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“The bravest are surely those who have the clearest vision of what is before them, glory and danger alike, and yet notwithstanding, go out to meet it.” - Thucydides
Memorial Day (formerly called Decoration Day) honors U.S. soldiers who died in military service for their country. It was first enacted to honor the fallen Union soldiers of the Civil War, and was expanded following World War I to include all fallen soldiers.
Here is a list of American military war deaths from the Civil War forward.
Civil War (1861-1865) - 623,026
Indian Wars (1865-1898) - 919
Spanish-American War (1898) - 2,446
Phillipine War (1898-1902) - 4,196
Boxer Rebellion (1900-1901) - 37
Mexican Revolution (1914-1919) - 35
Haiti Occupation (1915-1934) - 146
World War 1 (1917-1918) - 116,708
World War 2 (1941-1945) - 407,316
Korean War (1950-1953) - 36,914
Vietnam War (1964-1973) - 58,169
El Salvador (1980-1992) - 20
Beirut (1982-1984) - 266
Persian Gulf Support (1987-1988) - 39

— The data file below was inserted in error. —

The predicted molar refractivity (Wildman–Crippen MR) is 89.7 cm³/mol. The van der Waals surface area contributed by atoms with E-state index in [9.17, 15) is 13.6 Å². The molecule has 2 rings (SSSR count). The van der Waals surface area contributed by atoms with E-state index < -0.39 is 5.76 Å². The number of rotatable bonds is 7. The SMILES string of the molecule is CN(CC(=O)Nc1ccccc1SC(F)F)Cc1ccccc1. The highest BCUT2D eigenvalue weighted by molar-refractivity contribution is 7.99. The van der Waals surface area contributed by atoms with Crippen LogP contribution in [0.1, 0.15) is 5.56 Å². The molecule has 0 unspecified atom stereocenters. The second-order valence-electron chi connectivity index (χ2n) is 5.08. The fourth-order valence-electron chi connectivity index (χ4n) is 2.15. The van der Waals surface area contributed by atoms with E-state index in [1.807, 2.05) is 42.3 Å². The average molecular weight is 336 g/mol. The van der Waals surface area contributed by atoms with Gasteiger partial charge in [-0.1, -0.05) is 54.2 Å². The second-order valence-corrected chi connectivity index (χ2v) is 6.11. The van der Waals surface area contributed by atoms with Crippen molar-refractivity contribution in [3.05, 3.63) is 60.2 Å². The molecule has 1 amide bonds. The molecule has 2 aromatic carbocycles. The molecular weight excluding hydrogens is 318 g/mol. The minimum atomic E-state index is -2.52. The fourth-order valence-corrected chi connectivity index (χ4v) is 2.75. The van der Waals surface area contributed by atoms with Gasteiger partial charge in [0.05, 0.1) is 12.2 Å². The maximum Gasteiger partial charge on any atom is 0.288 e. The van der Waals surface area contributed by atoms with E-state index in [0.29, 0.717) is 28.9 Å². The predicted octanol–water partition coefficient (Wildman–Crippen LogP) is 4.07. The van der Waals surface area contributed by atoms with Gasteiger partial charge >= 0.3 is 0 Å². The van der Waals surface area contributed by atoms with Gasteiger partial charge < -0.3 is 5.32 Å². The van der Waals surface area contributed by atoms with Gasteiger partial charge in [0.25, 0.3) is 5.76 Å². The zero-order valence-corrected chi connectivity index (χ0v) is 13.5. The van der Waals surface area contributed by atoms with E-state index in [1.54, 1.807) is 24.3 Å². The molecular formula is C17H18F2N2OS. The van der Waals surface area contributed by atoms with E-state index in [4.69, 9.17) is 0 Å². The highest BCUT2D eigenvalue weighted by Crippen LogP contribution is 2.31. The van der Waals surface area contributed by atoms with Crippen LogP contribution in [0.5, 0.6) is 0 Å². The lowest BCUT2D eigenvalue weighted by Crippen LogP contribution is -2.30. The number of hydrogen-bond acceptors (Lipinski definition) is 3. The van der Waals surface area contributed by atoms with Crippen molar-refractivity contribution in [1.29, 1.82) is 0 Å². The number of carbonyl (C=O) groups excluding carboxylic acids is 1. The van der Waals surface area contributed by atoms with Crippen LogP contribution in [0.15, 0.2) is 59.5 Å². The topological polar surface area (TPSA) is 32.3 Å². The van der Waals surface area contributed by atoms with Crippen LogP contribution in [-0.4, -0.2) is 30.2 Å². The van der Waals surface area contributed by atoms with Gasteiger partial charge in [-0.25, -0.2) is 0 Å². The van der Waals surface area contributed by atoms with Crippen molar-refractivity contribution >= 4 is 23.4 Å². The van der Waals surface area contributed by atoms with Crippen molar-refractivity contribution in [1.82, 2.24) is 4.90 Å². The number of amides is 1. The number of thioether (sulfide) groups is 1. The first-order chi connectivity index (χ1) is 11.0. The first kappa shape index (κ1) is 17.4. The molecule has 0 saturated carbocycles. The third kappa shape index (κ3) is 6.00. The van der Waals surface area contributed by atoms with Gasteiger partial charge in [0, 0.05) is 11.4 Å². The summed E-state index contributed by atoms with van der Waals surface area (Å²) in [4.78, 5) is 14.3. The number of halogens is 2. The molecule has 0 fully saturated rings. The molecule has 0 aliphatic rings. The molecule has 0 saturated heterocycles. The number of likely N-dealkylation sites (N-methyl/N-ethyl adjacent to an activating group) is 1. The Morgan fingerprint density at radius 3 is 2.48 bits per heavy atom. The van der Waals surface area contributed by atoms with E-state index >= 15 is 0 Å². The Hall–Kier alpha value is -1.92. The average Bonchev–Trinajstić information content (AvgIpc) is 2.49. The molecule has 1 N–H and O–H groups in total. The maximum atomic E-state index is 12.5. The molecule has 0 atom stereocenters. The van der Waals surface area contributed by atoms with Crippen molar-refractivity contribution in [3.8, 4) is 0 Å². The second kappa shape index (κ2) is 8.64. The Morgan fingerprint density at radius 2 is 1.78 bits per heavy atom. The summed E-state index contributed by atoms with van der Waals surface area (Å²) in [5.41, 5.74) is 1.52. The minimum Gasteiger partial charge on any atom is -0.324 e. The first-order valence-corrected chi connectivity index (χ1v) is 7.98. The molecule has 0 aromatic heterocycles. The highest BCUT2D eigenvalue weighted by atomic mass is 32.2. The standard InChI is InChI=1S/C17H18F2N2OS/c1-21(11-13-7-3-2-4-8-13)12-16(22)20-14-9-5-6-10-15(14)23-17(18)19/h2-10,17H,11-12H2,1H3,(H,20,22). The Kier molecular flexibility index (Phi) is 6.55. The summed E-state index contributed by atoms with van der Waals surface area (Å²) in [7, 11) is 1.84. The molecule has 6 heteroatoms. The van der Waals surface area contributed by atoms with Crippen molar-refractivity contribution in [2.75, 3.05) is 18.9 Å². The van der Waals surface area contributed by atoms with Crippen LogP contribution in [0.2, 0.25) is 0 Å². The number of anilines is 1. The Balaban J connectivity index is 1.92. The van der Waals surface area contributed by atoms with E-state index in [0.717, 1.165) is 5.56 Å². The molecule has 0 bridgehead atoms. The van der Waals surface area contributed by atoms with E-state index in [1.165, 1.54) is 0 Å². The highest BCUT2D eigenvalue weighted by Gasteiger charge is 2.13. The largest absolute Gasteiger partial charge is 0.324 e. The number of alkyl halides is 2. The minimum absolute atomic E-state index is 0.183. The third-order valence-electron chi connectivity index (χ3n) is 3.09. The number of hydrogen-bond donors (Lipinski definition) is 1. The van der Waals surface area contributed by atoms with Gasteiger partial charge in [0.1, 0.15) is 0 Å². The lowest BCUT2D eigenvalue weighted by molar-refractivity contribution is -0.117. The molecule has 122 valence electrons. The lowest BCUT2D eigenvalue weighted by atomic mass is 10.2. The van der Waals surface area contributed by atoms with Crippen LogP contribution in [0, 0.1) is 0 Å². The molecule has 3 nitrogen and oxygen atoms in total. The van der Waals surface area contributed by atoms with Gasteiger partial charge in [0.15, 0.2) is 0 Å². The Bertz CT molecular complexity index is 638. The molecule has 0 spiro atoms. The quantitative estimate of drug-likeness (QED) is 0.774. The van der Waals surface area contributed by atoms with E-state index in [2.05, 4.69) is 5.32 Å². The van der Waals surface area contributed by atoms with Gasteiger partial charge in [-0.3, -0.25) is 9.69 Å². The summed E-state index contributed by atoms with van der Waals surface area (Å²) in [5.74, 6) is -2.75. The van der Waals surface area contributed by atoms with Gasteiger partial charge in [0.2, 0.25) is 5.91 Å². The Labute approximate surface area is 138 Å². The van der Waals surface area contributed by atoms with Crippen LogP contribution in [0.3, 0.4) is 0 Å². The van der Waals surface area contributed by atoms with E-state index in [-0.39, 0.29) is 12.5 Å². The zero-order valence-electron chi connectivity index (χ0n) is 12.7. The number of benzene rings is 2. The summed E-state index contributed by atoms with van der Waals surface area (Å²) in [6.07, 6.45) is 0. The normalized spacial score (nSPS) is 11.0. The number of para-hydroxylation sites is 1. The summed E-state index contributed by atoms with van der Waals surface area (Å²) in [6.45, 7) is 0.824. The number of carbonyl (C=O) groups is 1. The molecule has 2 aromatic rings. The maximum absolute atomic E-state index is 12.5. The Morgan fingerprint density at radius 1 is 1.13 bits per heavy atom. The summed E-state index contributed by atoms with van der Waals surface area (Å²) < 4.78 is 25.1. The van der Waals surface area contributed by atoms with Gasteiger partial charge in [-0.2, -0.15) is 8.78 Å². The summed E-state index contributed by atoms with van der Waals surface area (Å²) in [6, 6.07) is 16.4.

Invasion of Grenada (1983) - 19
Invasion of Panama (1989) - 40
Gulf War (1991) - 269
Somalia (1992-1993) - 43
Bosnia 1995 - 12
Afghanistan (2002-2009) - 686+
Iraqi (2003-2009) - 4,299+
General Orders 11, which established the holiday, asked that the graves of our fallen heroes be decorated and kept in pristine condition, so we would not forget the sacrifices our soldiers have made for this nation (there was nothing in there about having cookouts in your backyard). Here is a portion of General Orders 11:
"We should guard their graves with sacred vigilance. All that the consecrated wealth and taste of the nation can add to their adornment and security, is but a fitting tribute to the memory of her slain defenders. Let pleasant paths invite the coming and going of reverent visitors and fond mourners. Let no neglect, no ravages of time, testify to the present or to the coming generations that we have forgotten as a people the cost of a free and undivided republic.
If other eyes grow dull and other hands slack, and other hearts cold in the solemn trust, ours shall keep it well as long as the light and warmth of life remain in us.
Let us, then, at the time appointed, gather around their sacred remains, and garland the passionless mounds above them with choicest flowers of springtime; let us raise above them the dear old flag they saved; let us in this solemn presence renew our pledge to aid and assist those whom they have left among us a sacred charge upon the Nation's gratitude—the soldier's and sailor's widow and orphan."
As George Washington once famously said, "freedom is not free." To all those who keep us free, who keep us safe, and especially to those who paid the ultimate price for this country, we salute you.
Rest in peace, dad.